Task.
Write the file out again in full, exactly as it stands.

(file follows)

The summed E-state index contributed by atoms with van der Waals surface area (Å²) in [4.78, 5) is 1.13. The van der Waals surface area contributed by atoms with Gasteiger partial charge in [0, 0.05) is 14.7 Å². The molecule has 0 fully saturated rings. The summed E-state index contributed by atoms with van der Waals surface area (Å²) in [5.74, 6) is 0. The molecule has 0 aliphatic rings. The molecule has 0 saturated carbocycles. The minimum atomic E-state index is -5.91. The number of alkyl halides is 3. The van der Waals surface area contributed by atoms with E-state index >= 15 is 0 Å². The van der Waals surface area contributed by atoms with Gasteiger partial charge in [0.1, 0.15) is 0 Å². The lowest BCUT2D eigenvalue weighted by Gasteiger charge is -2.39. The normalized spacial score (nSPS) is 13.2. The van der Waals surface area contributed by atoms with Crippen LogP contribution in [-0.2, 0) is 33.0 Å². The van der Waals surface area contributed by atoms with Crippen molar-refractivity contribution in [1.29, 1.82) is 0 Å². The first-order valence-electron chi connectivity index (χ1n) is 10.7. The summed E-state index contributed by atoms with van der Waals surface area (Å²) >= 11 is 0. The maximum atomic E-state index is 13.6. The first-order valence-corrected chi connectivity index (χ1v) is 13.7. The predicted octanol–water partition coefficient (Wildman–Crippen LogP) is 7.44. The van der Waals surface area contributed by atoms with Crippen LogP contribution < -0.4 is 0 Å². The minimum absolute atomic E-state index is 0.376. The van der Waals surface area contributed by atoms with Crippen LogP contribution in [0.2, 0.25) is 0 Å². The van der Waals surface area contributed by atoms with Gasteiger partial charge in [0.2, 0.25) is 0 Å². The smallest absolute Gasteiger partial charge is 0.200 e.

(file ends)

The summed E-state index contributed by atoms with van der Waals surface area (Å²) in [4.78, 5) is 1.13. The van der Waals surface area contributed by atoms with Gasteiger partial charge in [0, 0.05) is 14.7 Å². The molecule has 0 fully saturated rings. The summed E-state index contributed by atoms with van der Waals surface area (Å²) in [5.74, 6) is 0. The molecule has 0 aliphatic rings. The molecule has 0 saturated carbocycles. The minimum atomic E-state index is -5.91. The number of alkyl halides is 3. The van der Waals surface area contributed by atoms with E-state index >= 15 is 0 Å². The van der Waals surface area contributed by atoms with Gasteiger partial charge in [0.1, 0.15) is 0 Å². The lowest BCUT2D eigenvalue weighted by Gasteiger charge is -2.39. The normalized spacial score (nSPS) is 13.2. The van der Waals surface area contributed by atoms with Crippen LogP contribution in [-0.2, 0) is 33.0 Å². The van der Waals surface area contributed by atoms with Crippen molar-refractivity contribution in [1.29, 1.82) is 0 Å². The first-order valence-electron chi connectivity index (χ1n) is 10.7. The summed E-state index contributed by atoms with van der Waals surface area (Å²) >= 11 is 0. The maximum atomic E-state index is 13.6. The first-order valence-corrected chi connectivity index (χ1v) is 13.7. The predicted octanol–water partition coefficient (Wildman–Crippen LogP) is 7.44. The van der Waals surface area contributed by atoms with Crippen LogP contribution < -0.4 is 0 Å². The minimum absolute atomic E-state index is 0.376. The van der Waals surface area contributed by atoms with Crippen LogP contribution in [0.2, 0.25) is 0 Å². The van der Waals surface area contributed by atoms with Gasteiger partial charge in [0.2, 0.25) is 0 Å². The smallest absolute Gasteiger partial charge is 0.200 e.